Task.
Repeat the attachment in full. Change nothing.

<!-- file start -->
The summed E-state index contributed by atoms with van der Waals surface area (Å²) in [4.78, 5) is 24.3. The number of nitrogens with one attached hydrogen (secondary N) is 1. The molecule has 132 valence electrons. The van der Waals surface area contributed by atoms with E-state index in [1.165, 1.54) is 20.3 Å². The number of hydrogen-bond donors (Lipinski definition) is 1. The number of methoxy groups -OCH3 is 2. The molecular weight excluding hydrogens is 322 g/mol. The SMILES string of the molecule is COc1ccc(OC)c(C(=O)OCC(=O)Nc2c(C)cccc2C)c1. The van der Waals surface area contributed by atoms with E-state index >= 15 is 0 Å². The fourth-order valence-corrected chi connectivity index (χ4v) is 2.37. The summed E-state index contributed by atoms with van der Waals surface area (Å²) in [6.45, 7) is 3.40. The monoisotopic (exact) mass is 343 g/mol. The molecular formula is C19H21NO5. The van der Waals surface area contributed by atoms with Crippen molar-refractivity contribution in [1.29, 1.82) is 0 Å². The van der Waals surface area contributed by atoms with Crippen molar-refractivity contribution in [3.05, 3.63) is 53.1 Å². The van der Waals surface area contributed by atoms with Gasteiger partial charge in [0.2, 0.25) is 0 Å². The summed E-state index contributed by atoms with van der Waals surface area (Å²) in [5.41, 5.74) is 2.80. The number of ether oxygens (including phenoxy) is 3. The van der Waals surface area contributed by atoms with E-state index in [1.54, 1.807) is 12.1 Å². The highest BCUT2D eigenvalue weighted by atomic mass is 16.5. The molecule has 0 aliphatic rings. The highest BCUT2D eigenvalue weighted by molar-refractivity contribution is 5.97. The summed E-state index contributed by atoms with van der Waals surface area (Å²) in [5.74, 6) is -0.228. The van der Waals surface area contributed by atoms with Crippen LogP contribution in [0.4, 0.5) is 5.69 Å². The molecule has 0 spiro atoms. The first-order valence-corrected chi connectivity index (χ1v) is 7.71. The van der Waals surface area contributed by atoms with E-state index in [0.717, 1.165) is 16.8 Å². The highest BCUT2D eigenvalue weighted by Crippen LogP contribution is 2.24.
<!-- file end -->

The summed E-state index contributed by atoms with van der Waals surface area (Å²) in [4.78, 5) is 24.3. The number of nitrogens with one attached hydrogen (secondary N) is 1. The molecule has 132 valence electrons. The van der Waals surface area contributed by atoms with E-state index in [1.165, 1.54) is 20.3 Å². The number of hydrogen-bond donors (Lipinski definition) is 1. The number of methoxy groups -OCH3 is 2. The molecular weight excluding hydrogens is 322 g/mol. The SMILES string of the molecule is COc1ccc(OC)c(C(=O)OCC(=O)Nc2c(C)cccc2C)c1. The van der Waals surface area contributed by atoms with E-state index >= 15 is 0 Å². The fourth-order valence-corrected chi connectivity index (χ4v) is 2.37. The summed E-state index contributed by atoms with van der Waals surface area (Å²) in [6.45, 7) is 3.40. The monoisotopic (exact) mass is 343 g/mol. The molecular formula is C19H21NO5. The van der Waals surface area contributed by atoms with Crippen molar-refractivity contribution in [1.29, 1.82) is 0 Å². The van der Waals surface area contributed by atoms with Crippen molar-refractivity contribution in [3.05, 3.63) is 53.1 Å². The van der Waals surface area contributed by atoms with Gasteiger partial charge in [0.2, 0.25) is 0 Å². The summed E-state index contributed by atoms with van der Waals surface area (Å²) in [5.41, 5.74) is 2.80. The number of ether oxygens (including phenoxy) is 3. The van der Waals surface area contributed by atoms with E-state index in [1.54, 1.807) is 12.1 Å². The highest BCUT2D eigenvalue weighted by atomic mass is 16.5. The molecule has 0 aliphatic rings. The highest BCUT2D eigenvalue weighted by molar-refractivity contribution is 5.97. The summed E-state index contributed by atoms with van der Waals surface area (Å²) in [5.74, 6) is -0.228. The van der Waals surface area contributed by atoms with Crippen LogP contribution in [0.4, 0.5) is 5.69 Å². The molecule has 0 spiro atoms. The first-order valence-corrected chi connectivity index (χ1v) is 7.71. The van der Waals surface area contributed by atoms with E-state index in [0.717, 1.165) is 16.8 Å². The highest BCUT2D eigenvalue weighted by Crippen LogP contribution is 2.24.